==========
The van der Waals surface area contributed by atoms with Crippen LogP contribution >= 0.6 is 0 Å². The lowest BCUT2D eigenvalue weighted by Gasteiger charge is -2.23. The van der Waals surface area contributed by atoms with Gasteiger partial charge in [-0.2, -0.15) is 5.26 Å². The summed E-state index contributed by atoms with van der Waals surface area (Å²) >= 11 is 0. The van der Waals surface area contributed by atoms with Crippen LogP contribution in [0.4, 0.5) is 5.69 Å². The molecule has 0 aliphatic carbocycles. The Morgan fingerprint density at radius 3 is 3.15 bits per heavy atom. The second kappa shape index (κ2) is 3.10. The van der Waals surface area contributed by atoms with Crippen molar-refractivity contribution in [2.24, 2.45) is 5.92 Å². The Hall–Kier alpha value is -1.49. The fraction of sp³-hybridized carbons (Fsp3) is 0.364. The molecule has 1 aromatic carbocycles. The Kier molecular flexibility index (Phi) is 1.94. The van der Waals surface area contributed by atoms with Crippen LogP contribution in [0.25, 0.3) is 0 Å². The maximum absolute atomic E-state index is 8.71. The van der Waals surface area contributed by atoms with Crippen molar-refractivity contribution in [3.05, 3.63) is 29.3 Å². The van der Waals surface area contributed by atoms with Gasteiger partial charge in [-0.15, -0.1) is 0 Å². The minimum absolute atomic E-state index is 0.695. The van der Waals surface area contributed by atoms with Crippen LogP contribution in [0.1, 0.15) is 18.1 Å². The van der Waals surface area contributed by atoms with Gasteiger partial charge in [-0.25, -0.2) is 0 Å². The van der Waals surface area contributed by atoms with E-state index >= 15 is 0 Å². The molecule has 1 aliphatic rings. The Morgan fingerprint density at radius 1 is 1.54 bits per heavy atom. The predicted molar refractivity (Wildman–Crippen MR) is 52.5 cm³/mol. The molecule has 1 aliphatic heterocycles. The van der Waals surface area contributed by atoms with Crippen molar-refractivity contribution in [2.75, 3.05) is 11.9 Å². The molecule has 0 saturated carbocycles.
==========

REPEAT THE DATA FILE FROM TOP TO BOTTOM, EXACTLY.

The van der Waals surface area contributed by atoms with Crippen LogP contribution >= 0.6 is 0 Å². The lowest BCUT2D eigenvalue weighted by Gasteiger charge is -2.23. The van der Waals surface area contributed by atoms with Gasteiger partial charge in [-0.2, -0.15) is 5.26 Å². The summed E-state index contributed by atoms with van der Waals surface area (Å²) >= 11 is 0. The van der Waals surface area contributed by atoms with Crippen LogP contribution in [0.4, 0.5) is 5.69 Å². The molecule has 0 aliphatic carbocycles. The Morgan fingerprint density at radius 3 is 3.15 bits per heavy atom. The second kappa shape index (κ2) is 3.10. The van der Waals surface area contributed by atoms with Crippen molar-refractivity contribution in [2.24, 2.45) is 5.92 Å². The Hall–Kier alpha value is -1.49. The fraction of sp³-hybridized carbons (Fsp3) is 0.364. The molecule has 1 aromatic carbocycles. The Kier molecular flexibility index (Phi) is 1.94. The van der Waals surface area contributed by atoms with Crippen LogP contribution in [0.25, 0.3) is 0 Å². The maximum absolute atomic E-state index is 8.71. The van der Waals surface area contributed by atoms with Crippen molar-refractivity contribution in [3.05, 3.63) is 29.3 Å². The van der Waals surface area contributed by atoms with Gasteiger partial charge in [-0.15, -0.1) is 0 Å². The minimum absolute atomic E-state index is 0.695. The van der Waals surface area contributed by atoms with Crippen LogP contribution in [0.1, 0.15) is 18.1 Å². The van der Waals surface area contributed by atoms with Gasteiger partial charge in [-0.25, -0.2) is 0 Å². The van der Waals surface area contributed by atoms with E-state index >= 15 is 0 Å². The molecule has 1 aliphatic rings. The Morgan fingerprint density at radius 1 is 1.54 bits per heavy atom. The predicted molar refractivity (Wildman–Crippen MR) is 52.5 cm³/mol. The molecule has 1 aliphatic heterocycles. The van der Waals surface area contributed by atoms with Crippen molar-refractivity contribution in [2.75, 3.05) is 11.9 Å². The molecule has 0 saturated carbocycles.